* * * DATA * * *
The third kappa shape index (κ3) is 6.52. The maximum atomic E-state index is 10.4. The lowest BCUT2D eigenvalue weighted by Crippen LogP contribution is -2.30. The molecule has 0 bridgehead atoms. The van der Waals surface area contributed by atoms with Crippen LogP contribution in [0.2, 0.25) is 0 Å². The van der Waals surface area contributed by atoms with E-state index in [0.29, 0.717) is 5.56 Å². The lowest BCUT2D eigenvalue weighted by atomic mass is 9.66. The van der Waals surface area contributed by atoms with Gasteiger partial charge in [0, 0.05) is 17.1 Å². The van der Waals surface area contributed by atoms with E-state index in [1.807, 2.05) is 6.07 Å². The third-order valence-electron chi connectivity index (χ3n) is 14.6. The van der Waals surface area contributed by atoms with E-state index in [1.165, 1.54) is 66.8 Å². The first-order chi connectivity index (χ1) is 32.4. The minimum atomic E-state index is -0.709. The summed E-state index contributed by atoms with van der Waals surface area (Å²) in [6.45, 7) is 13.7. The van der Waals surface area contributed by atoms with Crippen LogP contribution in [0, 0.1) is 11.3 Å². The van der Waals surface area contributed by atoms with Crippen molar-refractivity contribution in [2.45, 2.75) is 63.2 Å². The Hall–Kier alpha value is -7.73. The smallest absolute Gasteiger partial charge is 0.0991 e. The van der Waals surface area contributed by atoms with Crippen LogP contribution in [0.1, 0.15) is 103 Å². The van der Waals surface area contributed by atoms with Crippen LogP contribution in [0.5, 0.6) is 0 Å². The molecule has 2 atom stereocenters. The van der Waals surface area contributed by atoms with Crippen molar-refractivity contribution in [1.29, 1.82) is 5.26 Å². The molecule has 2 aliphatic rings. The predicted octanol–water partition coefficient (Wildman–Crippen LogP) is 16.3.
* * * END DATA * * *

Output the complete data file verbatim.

The third kappa shape index (κ3) is 6.52. The maximum atomic E-state index is 10.4. The lowest BCUT2D eigenvalue weighted by Crippen LogP contribution is -2.30. The molecule has 0 bridgehead atoms. The van der Waals surface area contributed by atoms with Crippen LogP contribution in [0.2, 0.25) is 0 Å². The van der Waals surface area contributed by atoms with E-state index in [0.29, 0.717) is 5.56 Å². The lowest BCUT2D eigenvalue weighted by atomic mass is 9.66. The van der Waals surface area contributed by atoms with Gasteiger partial charge in [0, 0.05) is 17.1 Å². The van der Waals surface area contributed by atoms with E-state index in [1.807, 2.05) is 6.07 Å². The third-order valence-electron chi connectivity index (χ3n) is 14.6. The van der Waals surface area contributed by atoms with E-state index in [1.165, 1.54) is 66.8 Å². The first-order chi connectivity index (χ1) is 32.4. The minimum atomic E-state index is -0.709. The summed E-state index contributed by atoms with van der Waals surface area (Å²) in [6.45, 7) is 13.7. The van der Waals surface area contributed by atoms with Crippen LogP contribution in [0, 0.1) is 11.3 Å². The van der Waals surface area contributed by atoms with Crippen molar-refractivity contribution in [2.45, 2.75) is 63.2 Å². The Hall–Kier alpha value is -7.73. The smallest absolute Gasteiger partial charge is 0.0991 e. The van der Waals surface area contributed by atoms with Crippen LogP contribution in [0.1, 0.15) is 103 Å². The van der Waals surface area contributed by atoms with Crippen LogP contribution in [0.5, 0.6) is 0 Å². The molecule has 2 atom stereocenters. The van der Waals surface area contributed by atoms with Crippen molar-refractivity contribution in [1.29, 1.82) is 5.26 Å². The molecule has 2 aliphatic rings. The predicted octanol–water partition coefficient (Wildman–Crippen LogP) is 16.3.